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Nonprofits

Social Good = Scale x Impact (Who Knew?)

Why both nonprofits and academics should focus on scale and impact in this simple formula for good.

Pursuit of social good has never been more prominent than it is today. Funding flows are larger than ever. The number, size, and variety of organizations delivering services are all steadily increasing, as are the amount and quality of research and evaluation that academics and others are carrying out. Our mission, should we choose to accept it, is to make the most of this historic opportunity and maximize impact on people and planet.

However, we are troubled by the widening gap between how those delivering services (particularly nonprofits) and those evaluating interventions (particularly academics) approach this challenge. Nonprofits often focus on scale while evaluators focus on net impact. We need both, and we need nonprofits and evaluators to adapt their approaches in pursuit of maximum social good.

At its worst, nonprofits’ laser-focus on scale manifests as “empire-building”—some raise vast funds to get big fast and assume impact will follow. But more often, this focus is for good reason: Nonprofits are keenly aware of the magnitude of the social problems they address and want to grow beyond the microscopic “market shares” they typically command. At One Acre Fund, for example, we will serve roughly 200,000 African staple-crop, small-scale farm families this year—just 0.4 percent of the potential market of 50 million. Many peers, including several contributors to the recent “SSIR x Bridgespan Achieving Transformative Scale” series, face similar challenges.

Pursuit of scale with little regard for impact is dangerous. When nonprofits aren’t equally concerned with continually improving their programs through measurement and R&D, they are less able to create transformational change.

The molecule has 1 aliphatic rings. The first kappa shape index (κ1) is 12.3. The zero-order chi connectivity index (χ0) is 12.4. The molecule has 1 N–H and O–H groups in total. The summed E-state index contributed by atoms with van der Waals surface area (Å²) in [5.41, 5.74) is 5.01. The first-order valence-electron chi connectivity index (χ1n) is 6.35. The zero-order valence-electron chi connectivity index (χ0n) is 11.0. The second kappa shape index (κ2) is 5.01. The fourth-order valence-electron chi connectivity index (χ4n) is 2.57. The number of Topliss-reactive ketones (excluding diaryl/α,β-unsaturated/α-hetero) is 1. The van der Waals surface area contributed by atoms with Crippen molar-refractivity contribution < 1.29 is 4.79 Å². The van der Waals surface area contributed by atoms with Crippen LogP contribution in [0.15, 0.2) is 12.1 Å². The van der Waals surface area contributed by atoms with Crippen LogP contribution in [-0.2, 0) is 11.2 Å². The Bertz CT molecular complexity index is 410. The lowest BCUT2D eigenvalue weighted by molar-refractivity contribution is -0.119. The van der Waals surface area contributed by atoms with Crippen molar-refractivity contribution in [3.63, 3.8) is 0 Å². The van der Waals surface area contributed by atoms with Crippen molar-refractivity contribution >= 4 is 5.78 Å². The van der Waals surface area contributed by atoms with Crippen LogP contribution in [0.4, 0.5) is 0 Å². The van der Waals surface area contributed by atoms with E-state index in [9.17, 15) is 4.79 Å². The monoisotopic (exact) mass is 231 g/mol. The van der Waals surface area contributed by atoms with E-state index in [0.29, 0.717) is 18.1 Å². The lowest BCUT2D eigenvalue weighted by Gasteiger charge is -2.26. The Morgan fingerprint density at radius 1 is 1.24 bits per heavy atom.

On the other hand, evaluators (particularly academics) often devote too much mindshare to “net impact” (impact per cost), as they pursue the best “bang for the buck” in a given outcome area among the maddeningly large number of interventions from which donors, policy-makers, and replicators must choose.

But pursuit of high net impact with little regard for scale is also dangerous. Too often, it means evaluators conduct research under idealized conditions, with little regard for whether a given intervention will ever impact the lives of millions. Too much academic research ignores real-world settings (will impact hold up under greater contextual diversity?), implementation factors (how do leader characteristics or the regulatory climate, for instance, influence outcomes?), and scale factors (what is the real cost of the intervention at scale, and what mechanism will allow it to reach lots of people?). The sad result is that few interventions that “prove” effective through high-quality research actually scale.

Bringing Together Scale and Impact

At One Acre Fund, we are working to de-isolate these two critical factors, and achieve both meaningful scale and net impact. We’ve grown more than 75 percent per year in farmers reached in the last five years and nearly doubled our net impact per client (measured as the incremental farm income we generate, less the donor cost to generate that income, on a per-farmer basis). We validate our scale and net impact through robust internal systems, and calculate our impact by physically weighing the harvests of our farm families and comparing them to a well-formed control group of newly enrolled families. Recognizing we still have room to improve, we constantly experiment with new measurement designs and techniques to more definitively attribute our impact.

Behind this progress is an extremely simple visual (see below) we use to guide our decision-making—the “social good box.”

This construct has been extremely helpful to our thinking. To share three examples: